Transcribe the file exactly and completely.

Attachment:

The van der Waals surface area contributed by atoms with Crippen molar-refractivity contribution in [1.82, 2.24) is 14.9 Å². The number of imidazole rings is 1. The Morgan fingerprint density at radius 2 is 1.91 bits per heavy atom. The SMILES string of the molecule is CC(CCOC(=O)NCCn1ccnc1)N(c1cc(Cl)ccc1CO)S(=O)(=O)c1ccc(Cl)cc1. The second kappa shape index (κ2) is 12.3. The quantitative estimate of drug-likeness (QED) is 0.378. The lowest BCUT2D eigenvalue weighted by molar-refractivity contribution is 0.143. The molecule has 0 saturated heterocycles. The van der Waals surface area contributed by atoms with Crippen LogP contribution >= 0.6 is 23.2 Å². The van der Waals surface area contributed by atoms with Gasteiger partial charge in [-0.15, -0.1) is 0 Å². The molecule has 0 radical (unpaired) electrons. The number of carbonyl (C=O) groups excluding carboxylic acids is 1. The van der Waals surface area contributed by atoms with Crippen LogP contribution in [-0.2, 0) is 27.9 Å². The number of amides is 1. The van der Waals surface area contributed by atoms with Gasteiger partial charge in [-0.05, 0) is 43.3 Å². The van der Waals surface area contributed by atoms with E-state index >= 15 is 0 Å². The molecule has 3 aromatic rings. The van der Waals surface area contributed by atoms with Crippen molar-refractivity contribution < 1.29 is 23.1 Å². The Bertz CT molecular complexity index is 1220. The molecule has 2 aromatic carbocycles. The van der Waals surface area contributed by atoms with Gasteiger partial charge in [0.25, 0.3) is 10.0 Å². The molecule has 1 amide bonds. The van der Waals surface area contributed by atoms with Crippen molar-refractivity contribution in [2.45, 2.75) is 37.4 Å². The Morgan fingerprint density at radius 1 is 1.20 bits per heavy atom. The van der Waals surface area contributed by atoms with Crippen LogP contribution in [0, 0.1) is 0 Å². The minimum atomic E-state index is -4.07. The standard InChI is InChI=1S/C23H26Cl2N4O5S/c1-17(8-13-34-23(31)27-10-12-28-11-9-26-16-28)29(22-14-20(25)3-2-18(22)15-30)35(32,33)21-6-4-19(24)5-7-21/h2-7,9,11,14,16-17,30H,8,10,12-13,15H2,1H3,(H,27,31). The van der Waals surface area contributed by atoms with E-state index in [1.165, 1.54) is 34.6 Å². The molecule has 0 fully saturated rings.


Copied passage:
The van der Waals surface area contributed by atoms with Crippen molar-refractivity contribution in [1.82, 2.24) is 14.9 Å². The number of imidazole rings is 1. The Morgan fingerprint density at radius 2 is 1.91 bits per heavy atom. The SMILES string of the molecule is CC(CCOC(=O)NCCn1ccnc1)N(c1cc(Cl)ccc1CO)S(=O)(=O)c1ccc(Cl)cc1. The second kappa shape index (κ2) is 12.3. The quantitative estimate of drug-likeness (QED) is 0.378. The lowest BCUT2D eigenvalue weighted by molar-refractivity contribution is 0.143. The molecule has 0 saturated heterocycles. The van der Waals surface area contributed by atoms with Crippen LogP contribution >= 0.6 is 23.2 Å². The van der Waals surface area contributed by atoms with Gasteiger partial charge in [-0.15, -0.1) is 0 Å². The molecule has 0 radical (unpaired) electrons. The number of carbonyl (C=O) groups excluding carboxylic acids is 1. The van der Waals surface area contributed by atoms with Crippen LogP contribution in [-0.2, 0) is 27.9 Å². The number of amides is 1. The van der Waals surface area contributed by atoms with Gasteiger partial charge in [-0.05, 0) is 43.3 Å². The van der Waals surface area contributed by atoms with E-state index >= 15 is 0 Å². The molecule has 3 aromatic rings. The van der Waals surface area contributed by atoms with Crippen molar-refractivity contribution < 1.29 is 23.1 Å². The Bertz CT molecular complexity index is 1220. The molecule has 2 aromatic carbocycles. The van der Waals surface area contributed by atoms with Gasteiger partial charge in [0.25, 0.3) is 10.0 Å². The molecule has 1 amide bonds. The van der Waals surface area contributed by atoms with Crippen molar-refractivity contribution in [2.45, 2.75) is 37.4 Å². The Morgan fingerprint density at radius 1 is 1.20 bits per heavy atom. The van der Waals surface area contributed by atoms with Crippen LogP contribution in [0, 0.1) is 0 Å². The minimum atomic E-state index is -4.07. The standard InChI is InChI=1S/C23H26Cl2N4O5S/c1-17(8-13-34-23(31)27-10-12-28-11-9-26-16-28)29(22-14-20(25)3-2-18(22)15-30)35(32,33)21-6-4-19(24)5-7-21/h2-7,9,11,14,16-17,30H,8,10,12-13,15H2,1H3,(H,27,31). The van der Waals surface area contributed by atoms with E-state index in [1.165, 1.54) is 34.6 Å². The molecule has 0 fully saturated rings.